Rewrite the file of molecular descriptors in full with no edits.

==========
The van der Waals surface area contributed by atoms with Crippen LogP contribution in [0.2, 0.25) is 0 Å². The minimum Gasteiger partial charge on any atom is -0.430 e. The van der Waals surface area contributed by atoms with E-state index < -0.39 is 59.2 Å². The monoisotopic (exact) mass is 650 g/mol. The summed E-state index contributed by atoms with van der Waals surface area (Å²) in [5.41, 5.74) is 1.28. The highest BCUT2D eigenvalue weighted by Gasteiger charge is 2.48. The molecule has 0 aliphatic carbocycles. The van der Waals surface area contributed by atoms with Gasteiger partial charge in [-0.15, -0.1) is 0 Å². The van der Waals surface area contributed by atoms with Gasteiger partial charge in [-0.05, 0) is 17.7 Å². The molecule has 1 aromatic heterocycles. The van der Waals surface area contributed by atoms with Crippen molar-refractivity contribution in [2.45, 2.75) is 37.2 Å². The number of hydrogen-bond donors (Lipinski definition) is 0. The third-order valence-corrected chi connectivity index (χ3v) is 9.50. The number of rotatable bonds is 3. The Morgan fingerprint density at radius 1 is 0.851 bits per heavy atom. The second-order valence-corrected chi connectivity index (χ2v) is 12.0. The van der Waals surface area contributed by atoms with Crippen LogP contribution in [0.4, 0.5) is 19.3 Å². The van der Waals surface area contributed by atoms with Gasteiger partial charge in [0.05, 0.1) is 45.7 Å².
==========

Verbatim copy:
The van der Waals surface area contributed by atoms with Crippen LogP contribution in [0.2, 0.25) is 0 Å². The minimum Gasteiger partial charge on any atom is -0.430 e. The van der Waals surface area contributed by atoms with E-state index < -0.39 is 59.2 Å². The monoisotopic (exact) mass is 650 g/mol. The summed E-state index contributed by atoms with van der Waals surface area (Å²) in [5.41, 5.74) is 1.28. The highest BCUT2D eigenvalue weighted by Gasteiger charge is 2.48. The molecule has 0 aliphatic carbocycles. The van der Waals surface area contributed by atoms with Gasteiger partial charge in [-0.15, -0.1) is 0 Å². The van der Waals surface area contributed by atoms with Gasteiger partial charge in [-0.05, 0) is 17.7 Å². The molecule has 1 aromatic heterocycles. The van der Waals surface area contributed by atoms with Crippen molar-refractivity contribution in [2.45, 2.75) is 37.2 Å². The number of hydrogen-bond donors (Lipinski definition) is 0. The third-order valence-corrected chi connectivity index (χ3v) is 9.50. The number of rotatable bonds is 3. The Morgan fingerprint density at radius 1 is 0.851 bits per heavy atom. The second-order valence-corrected chi connectivity index (χ2v) is 12.0. The van der Waals surface area contributed by atoms with Crippen LogP contribution in [0.4, 0.5) is 19.3 Å². The van der Waals surface area contributed by atoms with Gasteiger partial charge in [0.05, 0.1) is 45.7 Å².